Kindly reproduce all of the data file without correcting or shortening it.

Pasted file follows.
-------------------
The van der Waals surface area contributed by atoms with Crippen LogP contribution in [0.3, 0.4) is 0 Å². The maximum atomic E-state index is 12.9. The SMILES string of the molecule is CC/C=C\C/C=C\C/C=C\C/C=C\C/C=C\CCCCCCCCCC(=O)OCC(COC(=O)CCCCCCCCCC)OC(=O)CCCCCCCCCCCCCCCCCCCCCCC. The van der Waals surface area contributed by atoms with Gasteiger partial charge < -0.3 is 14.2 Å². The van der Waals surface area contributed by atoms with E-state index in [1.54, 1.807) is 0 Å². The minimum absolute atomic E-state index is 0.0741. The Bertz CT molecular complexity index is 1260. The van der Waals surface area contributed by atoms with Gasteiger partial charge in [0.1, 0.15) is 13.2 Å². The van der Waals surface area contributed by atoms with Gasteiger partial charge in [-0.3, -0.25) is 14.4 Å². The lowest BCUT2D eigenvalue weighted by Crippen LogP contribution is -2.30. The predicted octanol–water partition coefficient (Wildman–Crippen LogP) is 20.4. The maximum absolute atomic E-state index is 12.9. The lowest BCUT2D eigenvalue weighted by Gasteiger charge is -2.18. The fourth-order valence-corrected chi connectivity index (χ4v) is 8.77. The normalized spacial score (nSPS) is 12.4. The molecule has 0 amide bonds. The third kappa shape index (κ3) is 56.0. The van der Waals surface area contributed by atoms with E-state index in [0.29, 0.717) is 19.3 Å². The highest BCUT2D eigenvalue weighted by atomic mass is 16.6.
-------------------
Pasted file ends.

The van der Waals surface area contributed by atoms with Crippen LogP contribution in [0.3, 0.4) is 0 Å². The maximum atomic E-state index is 12.9. The SMILES string of the molecule is CC/C=C\C/C=C\C/C=C\C/C=C\C/C=C\CCCCCCCCCC(=O)OCC(COC(=O)CCCCCCCCCC)OC(=O)CCCCCCCCCCCCCCCCCCCCCCC. The van der Waals surface area contributed by atoms with Gasteiger partial charge < -0.3 is 14.2 Å². The van der Waals surface area contributed by atoms with E-state index in [1.54, 1.807) is 0 Å². The minimum absolute atomic E-state index is 0.0741. The Bertz CT molecular complexity index is 1260. The van der Waals surface area contributed by atoms with Gasteiger partial charge in [0.1, 0.15) is 13.2 Å². The van der Waals surface area contributed by atoms with Gasteiger partial charge in [-0.3, -0.25) is 14.4 Å². The lowest BCUT2D eigenvalue weighted by Crippen LogP contribution is -2.30. The predicted octanol–water partition coefficient (Wildman–Crippen LogP) is 20.4. The maximum absolute atomic E-state index is 12.9. The lowest BCUT2D eigenvalue weighted by Gasteiger charge is -2.18. The fourth-order valence-corrected chi connectivity index (χ4v) is 8.77. The normalized spacial score (nSPS) is 12.4. The molecule has 0 amide bonds. The third kappa shape index (κ3) is 56.0. The van der Waals surface area contributed by atoms with E-state index in [0.29, 0.717) is 19.3 Å². The highest BCUT2D eigenvalue weighted by atomic mass is 16.6.